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The evolution to 5G includes the possibility of using frequencies above 6 GHz, particularly in the millimeter wave bands. Although the specific frequencies will not be allocated by the ITU until the World Radiocommunication Conference in 2019, there are already previous studies underway and a first allocation carried out in the United States by the FCC, in which some bands close to 28 and 38 GHz have been allocated for use in the mobile service.

At these frequencies there are propagation effects caused by the atmosphere (attenuation by gases or rain) and others due to the physical environment. The former are already incorporated into planning tools, since they also affect fixed microwave radio links that also use frequencies in the microwave and millimeter wave bands. Therefore, its incorporation into the new calculations is relatively straightforward.

Regarding the effects of the environment, in recent years there has been a very intense research activity around the world to model propagation in millimeter bands in mobile systems. There are measurements published by European and North American universities, as well as companies and research organizations around the world. The proposed propagation models are based on the following fundamental equations:

Various authors consider that the CI model (simpler and with a physical basis) is sufficient to describe propagation under LOS conditions. However, this model does not describe the first few meters well for NLOS conditions.

The CIF and ABG models are considered multi-frequency and allow extrapolations to different operating frequencies. They also have double slope variants, which could be interpreted as a generalization. However, the utility of their employment in contrast to the complexity they introduce can be questioned, since only some measurement campaigns have shown a marked double slope trend. These models assume the existence of a point of inflection (break point distance) in the measurements.

The implementation of all of them in the planning tools can be very useful, allowing the user to select which one they want to use in each case. The available technical literature will also be studied to identify other available models.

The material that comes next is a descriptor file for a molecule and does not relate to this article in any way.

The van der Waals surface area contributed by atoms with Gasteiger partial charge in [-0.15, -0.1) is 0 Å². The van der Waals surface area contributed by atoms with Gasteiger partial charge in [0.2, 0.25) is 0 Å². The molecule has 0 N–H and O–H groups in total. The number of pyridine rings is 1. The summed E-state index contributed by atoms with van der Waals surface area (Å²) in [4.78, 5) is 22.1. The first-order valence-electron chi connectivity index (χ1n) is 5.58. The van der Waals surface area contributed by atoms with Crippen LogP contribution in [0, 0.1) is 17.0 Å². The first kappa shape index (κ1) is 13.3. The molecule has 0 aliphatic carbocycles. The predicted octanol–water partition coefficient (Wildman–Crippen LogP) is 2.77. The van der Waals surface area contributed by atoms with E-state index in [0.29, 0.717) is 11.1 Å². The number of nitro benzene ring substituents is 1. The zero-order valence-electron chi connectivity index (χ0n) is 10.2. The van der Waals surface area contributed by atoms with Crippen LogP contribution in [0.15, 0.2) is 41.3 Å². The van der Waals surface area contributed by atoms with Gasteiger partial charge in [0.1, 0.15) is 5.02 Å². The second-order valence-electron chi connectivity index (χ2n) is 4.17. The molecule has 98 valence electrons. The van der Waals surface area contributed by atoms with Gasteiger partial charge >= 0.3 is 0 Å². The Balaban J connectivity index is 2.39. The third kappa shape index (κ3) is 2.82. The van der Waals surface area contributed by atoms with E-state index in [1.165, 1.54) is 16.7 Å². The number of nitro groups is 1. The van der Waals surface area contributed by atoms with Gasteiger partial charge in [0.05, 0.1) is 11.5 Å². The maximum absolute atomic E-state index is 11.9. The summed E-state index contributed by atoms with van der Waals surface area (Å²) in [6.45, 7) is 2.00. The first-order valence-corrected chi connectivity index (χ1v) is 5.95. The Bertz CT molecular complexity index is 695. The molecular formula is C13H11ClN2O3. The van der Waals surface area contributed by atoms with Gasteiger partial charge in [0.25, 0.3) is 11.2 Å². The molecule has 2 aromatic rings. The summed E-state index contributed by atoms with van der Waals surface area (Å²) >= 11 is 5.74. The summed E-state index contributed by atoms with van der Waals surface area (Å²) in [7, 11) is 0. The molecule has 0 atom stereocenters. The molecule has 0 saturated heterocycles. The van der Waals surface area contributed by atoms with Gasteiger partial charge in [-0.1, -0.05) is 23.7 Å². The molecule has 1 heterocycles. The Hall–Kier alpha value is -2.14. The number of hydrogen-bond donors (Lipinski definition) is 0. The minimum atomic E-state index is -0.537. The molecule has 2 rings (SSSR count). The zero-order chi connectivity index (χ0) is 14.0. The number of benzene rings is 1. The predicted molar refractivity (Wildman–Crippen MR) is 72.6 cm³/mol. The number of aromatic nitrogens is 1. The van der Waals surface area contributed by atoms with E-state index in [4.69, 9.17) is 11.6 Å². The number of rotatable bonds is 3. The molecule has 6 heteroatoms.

The models presented below have been specifically developed to operate at millimeter frequencies, although their operating range may reach lower frequencies.

The 5GCM model is the one proposed by a group of universities and companies, presented in [2]. The 3GPP model is the one included in the 3GPP Report TR 38.901 [3]. The METIS [4] and mmMAGIC [5] models have been developed in these European projects.

The scenarios analyzed are the Urban Microcell (UMi) (Table 1), the Urban Macrocell (UMa) (Table 2) and the Rural Macrocell (RMa) (Table 3). In some of these cases there are more specific conditions such as the urban canyon (Urban canyon) made up of areas with tall buildings and the square (Open-square).

In the case of rural cells, only the NYU (New York University) model previously presented in Table 3 has been specifically developed for millimeter frequencies. The models in Report ITU-R M.2135-1 [8] and 3GPP TR 38.900 [9] have been adopted by ITU-R and 3GPP respectively for millimeter frequencies. These were not developed for these frequencies or for rural conditions, so their use is questionable [6].


The FI model was used in the development of the WINNER II and 3GPP channel models. It is a model without physical reference that simply finds the line that best fits the measured data using a least squares regression method. This model has two parameters and its expression is the following: